And while it’s true that he was killed by a man with six fingers on his right hand, I feel it would be unfair to downplay the role in his death that was played by said fumes. I’m not a doctor, but the effects were hard to ignore. No man was gentler or wiser than my father. No man was ever more patient in his craft, but after a few hours in front of the furnace, he would definitely start to get what I would describe as loopy.

It was little things at first. Misplacing his tools and being seized by strange moods. Often we would catch him talking into one of the swords he was making as if it were a telephone. Some of these behaviors even seemed charming to us at the time, though you should have heard how furious he got on some of those phone calls.

Once after working late he came to my room and woke me in the middle of the night. He was covered in sweat and his eyes were wide with astonishment.

“Inigo,” he told me, “I have done it. I have created my masterpiece, the greatest sword ever beheld by man. You, my son, are the only one fit to wield it.”

His hands trembled as he gave me the sword, except it was just a banana he’d stuck onto the end of a pencil. He made me get dressed in order to take the “sword” outside and demonstrate its quality. We were in an empty field all night until the sun slowly rose to our backs. I performed countless perries and lunges, the banana whistling through the air as my father’s eyes shone with pride.

Other days he would no longer refer to me by my name, Inigo, and would instead call me “Laser Boy.”

“You’re Laser Boy!” he would shout, banging a broadsword flat while regarding me with a wild look in his eyes.

When he worked, we tried to get him to open a window or something, but I think the truth is he sort of liked the fumes. When I was cast as the lead in a school play, I saw my father during my performance. He was in the front row sniffing from a big jar that he’d clearly labeled, “dangerous sword fumes.” Nor was it uncommon to come down to the breakfast table and see my father carefully spooning some of the fumes into his coffee.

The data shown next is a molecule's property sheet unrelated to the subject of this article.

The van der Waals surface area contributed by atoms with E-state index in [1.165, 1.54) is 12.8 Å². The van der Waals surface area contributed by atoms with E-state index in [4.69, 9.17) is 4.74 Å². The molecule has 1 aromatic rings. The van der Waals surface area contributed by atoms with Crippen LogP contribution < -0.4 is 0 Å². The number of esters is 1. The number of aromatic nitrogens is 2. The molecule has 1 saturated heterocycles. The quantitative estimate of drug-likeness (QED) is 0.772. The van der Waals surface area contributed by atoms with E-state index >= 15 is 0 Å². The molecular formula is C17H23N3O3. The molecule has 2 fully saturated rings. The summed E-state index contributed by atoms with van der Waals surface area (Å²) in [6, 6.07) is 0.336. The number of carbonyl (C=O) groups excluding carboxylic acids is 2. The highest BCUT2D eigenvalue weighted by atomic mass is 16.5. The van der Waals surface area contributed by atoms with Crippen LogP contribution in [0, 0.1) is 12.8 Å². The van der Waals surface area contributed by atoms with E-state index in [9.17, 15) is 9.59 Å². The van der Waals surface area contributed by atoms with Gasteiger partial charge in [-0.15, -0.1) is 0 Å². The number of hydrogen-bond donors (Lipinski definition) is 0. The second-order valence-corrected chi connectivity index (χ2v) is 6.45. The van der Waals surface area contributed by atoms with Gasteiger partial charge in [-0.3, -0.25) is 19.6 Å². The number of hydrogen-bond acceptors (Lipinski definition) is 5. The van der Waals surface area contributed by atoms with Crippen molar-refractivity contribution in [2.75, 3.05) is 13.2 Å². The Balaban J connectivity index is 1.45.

Eventually the man with six fingers on his right hand visited my father’s shop and offered him an incredible sum in exchange for the perfect sword. My father worked for three days without stopping. When it was over, the sword was indeed beautiful, though my father was now possessed by the acrid fumes of his labors. I was so frightened by his state that I hid from him, watching from behind a barrel of scabbards as the man with six fingers came to collect his sword.

Right away, my father refused to sell it to him.

“This sword is my wife,” my father said, crossing his arms and shaking his head. “No sale.”

But when the man with six fingers prepared to leave, my father seemed to have a change of heart.

“Okay, okay,” he said, looking down at the sword he’d made. “I’ll take it. How much?”

The man with six fingers looked confused and then tried to explain that the sword wasn’t his to sell. My father nodded at this as if he understood and added the sword to the shop’s lost and found.

“Well, it’s a beautiful sword,” he said, “I’m sure someone will come back for it.”

Not a moment went by before my father then accused the man of trying to steal some of his fumes. He leapt over the counter and bit the man in the leg. There was a struggle and in the end my father was mortally wounded. The man with six fingers fled, looking annoyed. But my father, with his dying strength, removed the sword from the lost and found, then crawled to where I was hiding and presented it to me.

“I will trade you this for some sword fumes,” he said.

I still plan to take my revenge from the six-fingered man, but having come to terms with the full facts of my father’s life, I only think it right to revise the manner in which I will address his killer before doing so:

“Hello, my name is Inigo Montoya. You killed my father. However, I cannot downplay the role in his death that was played by all the dangerous fumes he was exposed to as a result of his lifelong pursuit of swordsmithing. Sometimes he would call me ‘Laser Boy’ etc. Nevertheless, prepare to die.”


And now a quick joke...

“You’re the one,” he always said to his wife. “You’re the two,” he always said to his second wife. His English wasn’t very good.